Update SW: Touring Chaco Canyon in Depth

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Touring Pueblo Bonito at Chaco Canyon. Photo by Chaz Evans for The Archaeological Conservancy.

Travelogue of The Chaco Canyon in Depth Southwest Conservancy Tour

During the middle of September, Conservancy members explored the vast cultural system of Chaco Canyon and the extensive network of outlying communities that developed in northwestern New Mexico and southwestern Colorado from A.D. 800 to 1140. We visited Pueblo Bonito and other spectacular great houses in Chaco Canyon as well as the great kiva at Casa Rinconada. We also had the unique opportunity to visit many of the most important outlying communities that are integral parts of the entire Chacoan complex still being uncovered by researchers. Scholars are still struggling to understand how this vast system developed and operated, and why it suddenly collapsed in about A.D. 1130.

To complete the experience, we toured the modern day Pueblo of Acoma and spent two memorable nights camping in Chaco Canyon. Some of the leading Chaco experts joined us, and we were lucky to have incredible southwestern fall weather on our expedition with big blue skies, beautiful light and crisp air.

Angel Peak
Angel Peak. Photo by Chaz Evans for The Archaeological Conservancy.

Sunday, September 13

We began our study of the Chaco culture at the modern pueblo of Acoma, where the possible descendants of the Chacoans still live perched on a high mesa, after which John Roney took us through two of the most important southern Chaco outliers – Casamero and Kin Ya’a – where we began to learn about the great houses and Chaco system. We finished the day staying at the historic hotel called El Ranco in Gallup, NM.

Casamero Pueblo
Casamero Pueblo. Photo by Chaz Evans for The Archaeological Conservancy.

Monday, September 14

In the morning, we visited Richardson’s Trading Post, one of the largest in Indian Country. After a short ride in our 15 passenger vans we arrived at the Salmon Ruins and Museum on the San Juan River. There we were given a tour by Larry Baker of a 300-room Chaco outlier that sits at the end of the Great North Road from Chaco Canyon. We spent the next three evenings at the Red Lion Inn Farmington.

 Radial beam kiva at Salmon Ruins .
Radial beam kiva at Salmon Ruins. Photo by Chaz Evans for The Archaeological Conservancy.

 

Tuesday, September 15

We traveled to the northern extreme of the Chaco system in the Montezuma Valley of Colorado and visited Albert Porter. Guided by Susan Ryan we learned about the structure of farmsteads and Great Houses in the Four Corners area. We then traveled to the Anasazi Heritage Center, where we saw two small outliers and further explored the connection between the Chaco culture and Mesa Verde.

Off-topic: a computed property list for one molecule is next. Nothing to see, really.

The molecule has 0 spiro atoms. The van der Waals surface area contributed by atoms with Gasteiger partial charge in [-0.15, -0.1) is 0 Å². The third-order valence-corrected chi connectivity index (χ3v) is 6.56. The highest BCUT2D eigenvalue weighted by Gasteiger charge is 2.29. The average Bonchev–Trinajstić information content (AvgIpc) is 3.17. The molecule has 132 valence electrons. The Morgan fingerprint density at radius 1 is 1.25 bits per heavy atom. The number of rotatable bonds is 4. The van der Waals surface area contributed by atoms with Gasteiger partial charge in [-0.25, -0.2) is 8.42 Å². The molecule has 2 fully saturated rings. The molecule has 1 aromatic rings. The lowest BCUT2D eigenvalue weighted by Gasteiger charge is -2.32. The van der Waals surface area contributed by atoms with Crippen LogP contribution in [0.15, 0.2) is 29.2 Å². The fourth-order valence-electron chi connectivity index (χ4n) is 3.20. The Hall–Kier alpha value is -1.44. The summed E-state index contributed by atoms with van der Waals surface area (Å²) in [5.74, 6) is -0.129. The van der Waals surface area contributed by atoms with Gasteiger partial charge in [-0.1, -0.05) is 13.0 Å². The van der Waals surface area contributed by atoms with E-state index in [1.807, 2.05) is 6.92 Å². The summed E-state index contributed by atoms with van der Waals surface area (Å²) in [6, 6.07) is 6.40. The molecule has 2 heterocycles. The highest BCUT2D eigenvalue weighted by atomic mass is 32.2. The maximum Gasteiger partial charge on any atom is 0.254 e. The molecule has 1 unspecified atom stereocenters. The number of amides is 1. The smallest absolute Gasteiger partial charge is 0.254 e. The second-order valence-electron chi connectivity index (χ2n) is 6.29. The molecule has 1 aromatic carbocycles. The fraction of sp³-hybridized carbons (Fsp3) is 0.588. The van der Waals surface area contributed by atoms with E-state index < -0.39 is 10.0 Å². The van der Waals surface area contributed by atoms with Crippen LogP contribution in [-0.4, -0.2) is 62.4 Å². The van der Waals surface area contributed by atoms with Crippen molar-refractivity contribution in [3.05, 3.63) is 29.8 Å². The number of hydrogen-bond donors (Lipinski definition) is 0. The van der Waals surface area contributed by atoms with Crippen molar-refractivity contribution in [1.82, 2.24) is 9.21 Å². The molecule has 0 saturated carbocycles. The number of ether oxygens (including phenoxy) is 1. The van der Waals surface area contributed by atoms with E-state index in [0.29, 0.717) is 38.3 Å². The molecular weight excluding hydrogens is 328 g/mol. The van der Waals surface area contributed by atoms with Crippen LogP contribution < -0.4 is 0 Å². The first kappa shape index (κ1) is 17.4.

Chaco outlier at Anasazi Heritage Center
Chaco outlier at Anasazi Heritage Center. Photo by Chaz Evans for The Archaeological Conservancy.

 

Wednesday, September 16

Continuing our visit to the outlier communities, we visited Aztec Ruins National Monument where the Chacoans may have tried to move their center. Later that day we explored Chimney Rock, a spectacular setting for ancient astronomy used by the Chaco people to predict movements of the moon.

Architecture at Chimney Rock
Architecture at Chimney Rock. Photo by Chaz Evans for The Archaeological Conservancy.

That evening we were joined by noted researcher Erin Baxter who gave us an introduction to the “big ideas” surrounding the Chaco phenomenon.

Pueblo Bonito
Pueblo Bonito. Photo by Chaz Evans for The Archaeological Conservancy.
Pueblo Bonito
Pueblo Bonito. Photo by Chaz Evans for The Archaeological Conservancy.


Thursday, September 17

We began our three-day exploration of Chaco Canyon proper. We visited the great houses at Hungo Pavi, Chetro Ketl, and Pueblo Bonito. We camped the next two evenings in the park under brilliant skies. Our outfitter provided incredible meals, tents, and every comfort (except showers).

Hungo Pavi
Hungo Pavi. Photo by Chaz Evans for The Archaeological Conservancy.

 

Chetro Ketl
Chetro Ketl. Photo by Chaz Evans for The Archaeological Conservancy.

 

Friday, September 18

We saw a small herd of elk and took an early morning hike up and out of the canyon to Pueblo Alto, where an extensive research project took place. After lunch back at camp we visited Pueblo del Arroyo, the south canyon sites, and the great kiva at Casa Rinconada.

Elk at Chaco
Elk at Chaco. Photo by Chaz Evans for The Archaeological Conservancy.

 

Kin Kletso and the hike to Pueblo Alto
Kin Kletso and the hike to Pueblo Alto. Photo by Chaz Evans for The Archaeological Conservancy.
 hike to Pueblo Alto
Hike to Pueblo Alto. Photo by Chaz Evans for The Archaeological Conservancy.
View From Above
View From Above. Photo by Chaz Evans for The Archaeological Conservancy.

Saturday, September 19

We begin the day with a roundtrip hike to Wijiji, one of the last Great houses constructed in the canyon. After lunch, we l traveled to the outlier community of Pueblo Pintado and then returned to the Sheraton Airport Hotel in Albuquerque for a soft bed and great farewell party to all our wonderful participants.

Wijiji Rock Art
Wijiji Rock Art. Photo by Chaz Evans for The Archaeological Conservancy.
Viewing Rock Art
Viewing Rock Art. Photo by Chaz Evans for The Archaeological Conservancy.

 

Pueblo Pintado
Pueblo Pintado. Photo by Chaz Evans for The Archaeological Conservancy.

 

Our Great 2015 Group
Our Great 2015 Group! Photo by Chaz Evans for The Archaeological Conservancy.

Chaz Evans, Southwest Field Representative.  All Photos Taken by Chaz Evans for The Archaeological Conservancy.

 

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